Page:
Without the restrictions of moving parts, SSDs aren’t just more durable, but they can be far faster, and most 2.5-inch drives come up against the SATA III 6Gbps limit, or around 500MBps for sustained read and write tasks. Access time latency can be as much as 100 times faster than a hard drive’s too, leading to a much snappier feeling gaming PC, much faster game load times, and quicker system boot times.

SSDs are about twice as expensive as hard drives per-gigabyte at lower capacities, with multi-terabyte drives costing about five times more than a comparable hard drive. The largest capacity consumer SATA SSD you can buy in early 2021 is 4TB.

Prices have come down significantly in recently years, thanks to the introduction of multi-level-cell (MLC) technology. This makes memory modules more dense, which makes them cheaper to produce leading to better pricing.

The downside of MLC, triple-level-cell (TLC), and even quad-level-cell (QLC) SSDs, is that they are not as reliable and don’t have as long a shelf life as older single-level-cell (SLC) drives. Today, due to the economics of the industry, most drives use TLC or QLC, with only the higher-quality and higher-cost drives offering MLC options.

NVME Drives

Non-Volatile Memory Express (NVMe) SSDs are the newest high-capacity storage medium of the three, and offer the greatest overall performance in the smallest form factor. They leverage the PCIexpress interface to increase performance headroom beyond that offered by the more traditional SATA interface and that has increased top-tier SSD performance by more than 10 times.

There are two types of NVMe drive: the M.2 standard, which is a small storage stick that’s a few centimetres long and only as thick as the storage chips on its PCB. It lies flat against the motherboard and is often held in place by a retaining screw. The other is a larger PCIExpress add-in card which has the potential for greater capacities and cooling due to the additional size.

Neither drive requires any external power or data cables, which helps cut down on clutter inside your PC, making them excellent options for smaller systems or if you want to expand your storage in a PC which has already utilized all of its viable 2.5-inch drive capacity.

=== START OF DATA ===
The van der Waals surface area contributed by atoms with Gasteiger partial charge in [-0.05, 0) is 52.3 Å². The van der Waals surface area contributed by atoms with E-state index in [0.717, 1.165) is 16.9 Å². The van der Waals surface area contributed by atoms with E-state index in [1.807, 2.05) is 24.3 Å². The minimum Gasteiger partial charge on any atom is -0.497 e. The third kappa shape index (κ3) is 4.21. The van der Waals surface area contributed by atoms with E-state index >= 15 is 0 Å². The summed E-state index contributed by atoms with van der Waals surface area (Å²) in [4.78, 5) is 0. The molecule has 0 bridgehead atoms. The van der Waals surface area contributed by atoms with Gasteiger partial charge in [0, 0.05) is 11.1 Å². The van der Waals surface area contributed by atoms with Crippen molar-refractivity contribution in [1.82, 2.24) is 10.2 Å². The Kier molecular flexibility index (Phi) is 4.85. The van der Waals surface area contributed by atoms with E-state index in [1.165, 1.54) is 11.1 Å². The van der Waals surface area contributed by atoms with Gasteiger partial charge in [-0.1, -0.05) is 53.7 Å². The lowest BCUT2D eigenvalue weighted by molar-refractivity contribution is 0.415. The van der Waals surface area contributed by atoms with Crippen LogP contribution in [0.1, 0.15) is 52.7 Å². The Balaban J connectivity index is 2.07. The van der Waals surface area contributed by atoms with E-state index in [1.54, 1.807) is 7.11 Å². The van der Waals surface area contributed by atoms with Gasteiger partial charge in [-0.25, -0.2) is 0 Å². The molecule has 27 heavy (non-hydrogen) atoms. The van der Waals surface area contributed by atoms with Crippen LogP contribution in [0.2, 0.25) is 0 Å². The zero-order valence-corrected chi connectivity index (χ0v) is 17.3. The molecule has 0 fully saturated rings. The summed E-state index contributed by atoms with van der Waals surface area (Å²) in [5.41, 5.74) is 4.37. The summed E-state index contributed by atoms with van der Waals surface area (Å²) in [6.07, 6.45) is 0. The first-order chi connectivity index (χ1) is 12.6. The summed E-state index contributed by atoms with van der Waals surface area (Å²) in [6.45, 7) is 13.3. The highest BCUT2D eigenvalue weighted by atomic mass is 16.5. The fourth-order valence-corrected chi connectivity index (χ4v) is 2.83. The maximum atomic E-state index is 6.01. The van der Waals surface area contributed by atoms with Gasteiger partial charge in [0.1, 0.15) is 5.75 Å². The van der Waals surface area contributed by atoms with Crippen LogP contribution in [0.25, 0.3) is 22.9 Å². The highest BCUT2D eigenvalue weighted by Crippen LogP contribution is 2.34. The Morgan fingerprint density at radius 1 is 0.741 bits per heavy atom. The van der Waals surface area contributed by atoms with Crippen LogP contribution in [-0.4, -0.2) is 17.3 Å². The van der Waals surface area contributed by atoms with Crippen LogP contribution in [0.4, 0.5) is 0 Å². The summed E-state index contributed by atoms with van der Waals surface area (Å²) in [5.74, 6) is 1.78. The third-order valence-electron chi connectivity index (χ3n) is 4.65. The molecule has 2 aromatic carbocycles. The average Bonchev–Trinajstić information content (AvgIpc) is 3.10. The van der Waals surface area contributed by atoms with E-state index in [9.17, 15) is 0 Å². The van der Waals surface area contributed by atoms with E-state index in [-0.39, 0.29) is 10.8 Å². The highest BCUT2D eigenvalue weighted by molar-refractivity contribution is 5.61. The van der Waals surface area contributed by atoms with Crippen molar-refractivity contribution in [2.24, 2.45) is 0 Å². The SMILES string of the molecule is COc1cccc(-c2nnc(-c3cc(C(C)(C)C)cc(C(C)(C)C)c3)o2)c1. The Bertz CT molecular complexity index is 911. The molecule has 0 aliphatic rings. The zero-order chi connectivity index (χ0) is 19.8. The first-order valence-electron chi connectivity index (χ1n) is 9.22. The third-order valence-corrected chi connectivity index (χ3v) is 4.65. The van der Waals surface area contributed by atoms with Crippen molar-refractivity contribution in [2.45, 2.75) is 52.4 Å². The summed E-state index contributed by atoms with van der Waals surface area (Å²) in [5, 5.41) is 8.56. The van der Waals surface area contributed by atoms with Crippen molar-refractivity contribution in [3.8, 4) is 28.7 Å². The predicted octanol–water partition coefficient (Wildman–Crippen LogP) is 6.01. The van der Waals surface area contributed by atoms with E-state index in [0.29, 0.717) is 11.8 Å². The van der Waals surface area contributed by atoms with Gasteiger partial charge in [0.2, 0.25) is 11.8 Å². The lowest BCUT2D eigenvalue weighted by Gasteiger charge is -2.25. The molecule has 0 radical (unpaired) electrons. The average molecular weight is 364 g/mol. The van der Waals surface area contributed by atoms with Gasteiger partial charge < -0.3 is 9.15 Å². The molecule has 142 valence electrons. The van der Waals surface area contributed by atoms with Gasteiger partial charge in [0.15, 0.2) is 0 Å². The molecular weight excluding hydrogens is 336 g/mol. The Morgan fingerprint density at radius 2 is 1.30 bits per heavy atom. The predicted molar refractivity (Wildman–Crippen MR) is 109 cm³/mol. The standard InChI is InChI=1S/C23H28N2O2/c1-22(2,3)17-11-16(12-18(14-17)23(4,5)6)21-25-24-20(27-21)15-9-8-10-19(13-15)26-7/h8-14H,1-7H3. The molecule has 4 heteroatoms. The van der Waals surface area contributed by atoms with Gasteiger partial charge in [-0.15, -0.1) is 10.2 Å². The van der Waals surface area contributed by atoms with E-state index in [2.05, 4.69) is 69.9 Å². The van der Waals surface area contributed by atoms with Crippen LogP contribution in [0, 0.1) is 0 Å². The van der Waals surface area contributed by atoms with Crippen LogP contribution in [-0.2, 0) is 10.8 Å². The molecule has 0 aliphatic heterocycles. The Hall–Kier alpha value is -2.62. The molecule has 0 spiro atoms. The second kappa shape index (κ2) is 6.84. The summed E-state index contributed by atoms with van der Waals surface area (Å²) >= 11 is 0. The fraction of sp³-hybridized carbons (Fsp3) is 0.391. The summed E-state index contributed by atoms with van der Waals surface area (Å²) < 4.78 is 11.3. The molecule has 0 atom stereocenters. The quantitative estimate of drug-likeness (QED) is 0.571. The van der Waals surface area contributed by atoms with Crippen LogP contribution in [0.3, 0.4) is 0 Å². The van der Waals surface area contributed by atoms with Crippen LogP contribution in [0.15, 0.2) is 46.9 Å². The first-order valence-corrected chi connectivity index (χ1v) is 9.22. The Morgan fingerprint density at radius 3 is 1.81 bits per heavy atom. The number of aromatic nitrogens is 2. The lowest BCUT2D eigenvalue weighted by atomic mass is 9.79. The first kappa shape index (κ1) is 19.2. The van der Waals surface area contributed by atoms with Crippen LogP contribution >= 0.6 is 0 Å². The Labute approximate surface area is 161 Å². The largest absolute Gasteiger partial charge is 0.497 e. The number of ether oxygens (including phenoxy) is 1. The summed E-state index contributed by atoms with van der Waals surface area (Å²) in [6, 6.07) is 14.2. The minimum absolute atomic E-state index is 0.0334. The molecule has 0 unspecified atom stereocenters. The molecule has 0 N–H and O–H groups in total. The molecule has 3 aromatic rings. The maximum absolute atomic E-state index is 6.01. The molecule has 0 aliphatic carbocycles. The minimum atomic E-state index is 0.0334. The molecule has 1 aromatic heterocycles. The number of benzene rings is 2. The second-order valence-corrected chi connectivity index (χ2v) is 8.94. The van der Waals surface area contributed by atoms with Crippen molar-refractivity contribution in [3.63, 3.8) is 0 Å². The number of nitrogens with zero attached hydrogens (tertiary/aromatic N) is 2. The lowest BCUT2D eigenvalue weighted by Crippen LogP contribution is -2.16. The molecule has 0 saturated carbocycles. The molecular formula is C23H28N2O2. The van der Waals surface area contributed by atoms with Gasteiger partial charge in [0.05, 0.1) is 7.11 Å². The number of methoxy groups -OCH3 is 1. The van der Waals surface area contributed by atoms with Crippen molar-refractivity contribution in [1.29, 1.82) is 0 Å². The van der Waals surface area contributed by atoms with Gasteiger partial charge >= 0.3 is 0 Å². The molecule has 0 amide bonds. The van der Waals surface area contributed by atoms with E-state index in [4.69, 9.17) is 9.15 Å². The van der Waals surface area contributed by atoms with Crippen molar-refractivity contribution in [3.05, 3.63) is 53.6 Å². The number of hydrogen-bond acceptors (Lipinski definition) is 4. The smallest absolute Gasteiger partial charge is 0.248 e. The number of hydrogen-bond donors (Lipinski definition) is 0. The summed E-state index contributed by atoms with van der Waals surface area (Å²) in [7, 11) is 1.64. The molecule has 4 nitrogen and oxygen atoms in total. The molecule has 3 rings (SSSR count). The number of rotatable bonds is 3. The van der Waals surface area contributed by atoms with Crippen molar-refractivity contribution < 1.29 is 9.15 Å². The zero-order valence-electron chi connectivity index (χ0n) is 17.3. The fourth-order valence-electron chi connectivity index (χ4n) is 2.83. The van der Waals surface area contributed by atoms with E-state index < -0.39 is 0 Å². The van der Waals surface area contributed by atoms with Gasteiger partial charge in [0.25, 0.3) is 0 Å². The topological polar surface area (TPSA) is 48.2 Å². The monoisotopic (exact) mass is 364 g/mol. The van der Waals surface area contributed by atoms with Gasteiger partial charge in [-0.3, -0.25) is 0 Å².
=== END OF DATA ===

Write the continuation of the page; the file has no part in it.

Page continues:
The main selling point of NVMe drives, though, is the performance potential.

High Speeds, But Higher Prices

New generation PCIexpress 4.0 NVMe SSDs like the WD Black SN850 can reach the staggering speed of 7,000MBps sustained read, and 5,300 MBps sustained write. It can also handle more than ten times the random read and write performance of a traditional SATA SSD.

However, you do need a PCIe 4.0 supporting motherboard and processor to take advantage of these highest of high speeds, which at the start of 2021, means an AMD 5000 processor and an X570 or B550 motherboard. Intel Rocket Lake S processors should introduce PCIe 4.0 to Intel gaming PCs in March 2021.

PCIe 3.0 NVMe SSDs are plenty fast too, still outpacing SATA drives by up to 10 times on the spec sheet.

All of that power comes at a price, though, in both pure gigabytes and cost per gigabyte. The biggest NVMe SSD is 4TB and they can be up to 50% more expensive than their SATA SSD counterparts at that capacity. The same goes for smaller drives too, with the very highest-quality NVMe SSDs with the highest speeds costing up to twice as much as their SATA contemporaries.